No respect for officers
Having been born and raised from the early 1950s onwards, police in my native town’s community were to be feared and, if an officer should ever turn up on our doorstep, it was seen as being shamed among our neighbours.
To even think of assaulting a police officer just wasn’t thought of.
I recall being horrified as a kid when given a dressing down by our local policeman when he found myself and a mate climbing on some scaffolding attached to newly built houses and scared he might tell my parents.
Times have changed and discipline gone right out the window, so that even the police aren’t allowed to physically put us in our place.
Yet, they have to put up with assaults from members of the public when they are reprimanded for something they shouldn’t be doing.
If an officer approached me, I’d be mortified to say the least.
I’ve heard a spokesman has stated officers know what to expect and the risks involved, but this shouldn’t include biting, kicking, spitting and a complete disrespect for our police and their quest to keep the public safe, especially when cutbacks mean fewer officers on our streets, making it so much harder for those remaining with crime increasing because of it.
Yes, they chose to do the job, but anyone disrespecting or assaulting them should remember that officers also have parents, husbands or wives, siblings or children, just like us, and deserve to go home in one piece!
Don’t forget polio victims
Ninety three per cent of the population are unaware of a medical condition affecting 120,000 across the UK.
New research conducted by YouGov reveals only seven per cent of Brits are aware of the neurological condition Post Polio Syndrome (PPS). As CEO of The British Polio Fellowship, this highlights for me what is now an urgent need for more support for those living with PPS from public and the medical community alike.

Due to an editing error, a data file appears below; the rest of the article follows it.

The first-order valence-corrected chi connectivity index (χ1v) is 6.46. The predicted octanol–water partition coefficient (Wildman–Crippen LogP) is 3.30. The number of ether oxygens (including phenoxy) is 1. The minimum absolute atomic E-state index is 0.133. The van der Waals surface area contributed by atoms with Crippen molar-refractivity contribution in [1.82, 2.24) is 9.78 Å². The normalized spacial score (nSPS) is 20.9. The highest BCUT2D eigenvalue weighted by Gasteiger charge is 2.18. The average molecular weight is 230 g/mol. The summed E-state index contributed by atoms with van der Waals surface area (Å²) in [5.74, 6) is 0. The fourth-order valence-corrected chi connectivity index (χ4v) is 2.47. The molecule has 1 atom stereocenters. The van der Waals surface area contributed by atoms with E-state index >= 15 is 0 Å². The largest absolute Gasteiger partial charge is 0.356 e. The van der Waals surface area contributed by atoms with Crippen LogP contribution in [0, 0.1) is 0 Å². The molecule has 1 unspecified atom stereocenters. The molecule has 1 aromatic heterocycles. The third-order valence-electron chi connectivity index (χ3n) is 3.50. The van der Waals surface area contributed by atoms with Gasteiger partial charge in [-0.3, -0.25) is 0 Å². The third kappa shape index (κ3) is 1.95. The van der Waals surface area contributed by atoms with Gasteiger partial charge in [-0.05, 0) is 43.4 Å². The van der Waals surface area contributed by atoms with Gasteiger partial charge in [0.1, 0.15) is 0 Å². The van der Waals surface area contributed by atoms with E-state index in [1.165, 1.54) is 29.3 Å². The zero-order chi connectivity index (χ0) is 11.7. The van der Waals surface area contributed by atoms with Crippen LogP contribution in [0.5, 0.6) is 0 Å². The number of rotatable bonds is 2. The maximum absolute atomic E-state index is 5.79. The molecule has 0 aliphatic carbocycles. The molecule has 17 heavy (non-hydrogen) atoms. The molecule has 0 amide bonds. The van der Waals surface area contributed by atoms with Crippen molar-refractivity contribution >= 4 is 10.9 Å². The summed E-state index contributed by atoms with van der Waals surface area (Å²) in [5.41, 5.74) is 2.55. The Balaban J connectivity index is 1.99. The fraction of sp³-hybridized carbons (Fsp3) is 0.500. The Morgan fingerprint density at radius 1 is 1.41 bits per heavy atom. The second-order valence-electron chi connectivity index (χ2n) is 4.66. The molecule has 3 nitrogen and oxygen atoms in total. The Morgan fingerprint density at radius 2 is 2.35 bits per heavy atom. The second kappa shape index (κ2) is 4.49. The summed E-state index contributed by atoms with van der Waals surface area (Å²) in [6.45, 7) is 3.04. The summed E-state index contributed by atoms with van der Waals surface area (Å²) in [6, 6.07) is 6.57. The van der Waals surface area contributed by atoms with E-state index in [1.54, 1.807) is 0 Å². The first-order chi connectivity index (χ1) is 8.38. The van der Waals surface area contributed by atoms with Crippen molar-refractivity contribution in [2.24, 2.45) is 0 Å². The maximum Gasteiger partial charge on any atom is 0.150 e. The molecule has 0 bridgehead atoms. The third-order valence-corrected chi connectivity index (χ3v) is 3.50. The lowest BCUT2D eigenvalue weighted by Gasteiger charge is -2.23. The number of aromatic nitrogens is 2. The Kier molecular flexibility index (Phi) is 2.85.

Out of 2,034 people polled nationally, PPS achieved the lowest awareness rating by some distance when compared with other neurological conditions. Tellingly, in contrast to only seven per cent saying they had heard of PPS, 86 per cent had heard of Parkinson’s disease.
The results are shocking but confirm what we have suspected for some time and show how much work our charity still needs to do to ensure the community of Polio survivors in the UK do not become Polio’s forgotten footnote.
My frustration stems from the fact that PPS affects an estimated 120,000 people in the UK, a figure believed to be similar to the number of people suffering from Parkinson’s and other serious neurological conditions, so surely it is not too much to ask that PPS receives the same attention from the medical profession and the public?
We aim to help those who live with the late effects of Polio and PPS by providing information, welfare resources and support.
We don’t receive any government funding and we desperately need funds to conduct medical research into PPS, which would help our members better manage the condition in later life.
If you are interested in getting involved or need our support, please call us on 0800 043 1935, email at firstname.lastname@example.org or visit the website at www.britishpolio.org.uk
Ted Hill MBE
The British Polio Fellowship